- Kendra Lewis – Somersworth, NH
- Rooney – Naperville, IL
- Jocelyn Delmar – Kenmore, NY – Check it out: www.etsy.com/shop/paragraphloop
- Daniel Potts – Walton, KY
- Charles Hotchkiss – Everett, WA
- S. McMahon – Biscayne Park, FL
For those of you considering to donate USB flash drives to our cause, you may ask yourself how is the recycled USB drive handled before going out to SugarLabs?
Below is a picture of some drives being digitally cleaned and erased before going out the door. We use Nexcopy duplicator equipment and with this gear, there is a D.o.D. erase function [Department of Defense grade function]. The USB erase function writes random ones-and-zeros to the entire memory space. So anything on the drive, whether it be inappropriate data, personal data or even virsus’ the erase function wipes them out.
Once the drive is completely written over with random binary data, we use a format function in the duplicator equipment and format the drives as FAT32. Not all drives will pass the erase function or the format function and those drives are taken out of the recycle process.
We have used the above procedure for years and very confident in the process and outcome. To donate your USB flash drives, you may visit our USB donation page to get the three step process.
For all of you who have donated, thank you! Please remember, if you include a note with your donated flash drives with a website link or blog address, we will be happy to post that link in this news room section of our site.
This week Recycle USB received 13 total drives for donation. Thank you for sending the drives. They will be sent to Sugar Labs on our next shipment out.
Those who sent in, include:
- Kendall Priscoll – Newton, MA
- Unknown – Thank You
- Reosh – Davis, CA
- Charles Markum – Sandy Springs, GA
Recycle USB is a website for people looking to recycle their USB flash drives for a better cause.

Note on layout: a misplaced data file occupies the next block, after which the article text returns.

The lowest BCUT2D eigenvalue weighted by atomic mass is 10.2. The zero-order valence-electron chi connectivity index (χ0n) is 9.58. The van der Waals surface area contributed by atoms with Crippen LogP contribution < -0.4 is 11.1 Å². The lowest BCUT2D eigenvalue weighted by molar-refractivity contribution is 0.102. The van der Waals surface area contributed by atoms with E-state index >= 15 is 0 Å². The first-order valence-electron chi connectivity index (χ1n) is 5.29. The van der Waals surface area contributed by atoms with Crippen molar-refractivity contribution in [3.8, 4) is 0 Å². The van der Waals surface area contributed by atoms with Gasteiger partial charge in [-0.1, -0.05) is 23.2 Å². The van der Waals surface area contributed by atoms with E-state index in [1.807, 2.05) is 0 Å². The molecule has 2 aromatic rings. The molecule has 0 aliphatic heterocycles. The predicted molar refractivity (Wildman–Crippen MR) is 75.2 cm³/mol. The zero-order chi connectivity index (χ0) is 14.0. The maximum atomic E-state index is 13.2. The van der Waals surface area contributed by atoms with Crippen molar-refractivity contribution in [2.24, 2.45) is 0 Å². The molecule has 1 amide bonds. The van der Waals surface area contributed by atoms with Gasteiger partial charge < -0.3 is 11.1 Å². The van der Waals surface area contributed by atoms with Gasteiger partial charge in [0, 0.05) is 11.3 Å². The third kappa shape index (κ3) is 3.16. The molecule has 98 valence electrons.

Send your USB to school.
Each donated drive is loaded with Sugar, making it Sugar on a Stick. Sugar is a standalone computer operating system which runs off a USB flash drive. Sugar is developed to provide children a free portable and interactive learning environment in a self contained thumb drive.
Sending your USB stick to a recycle center holds far less Good Will then sending your USB stick to a child wanting to learn.
Here is how the USB journey begins:
- Step 1: Collect all your old and unused USB flash drives.
**Sugar requires a minimum 1GB stick**
- Step 2: Send your USB drive(s) to RecycleUSB.com
- Step 3: We receive the drives and perform a low-level format to clean the drive of any data.
- Step 4: We then data load “Sugar On A Stick” operating system onto your donated USB flash drive to make the portable learning computer
- Step 5: We send the finished product to Sugar Labs for deployment to any number of locations throughout the world.
Once Sugar Labs receives your donated drive, it is then deployed to any number of possible locations around the world. Your generous donation could go to a child in Peru, or South Africa or Thailand! Your flash drive will become a portable computer for a very lucky child.
This Good Will act of sending in your USB stick is far greater than recycling old components of a flash drive for a couple pennies in return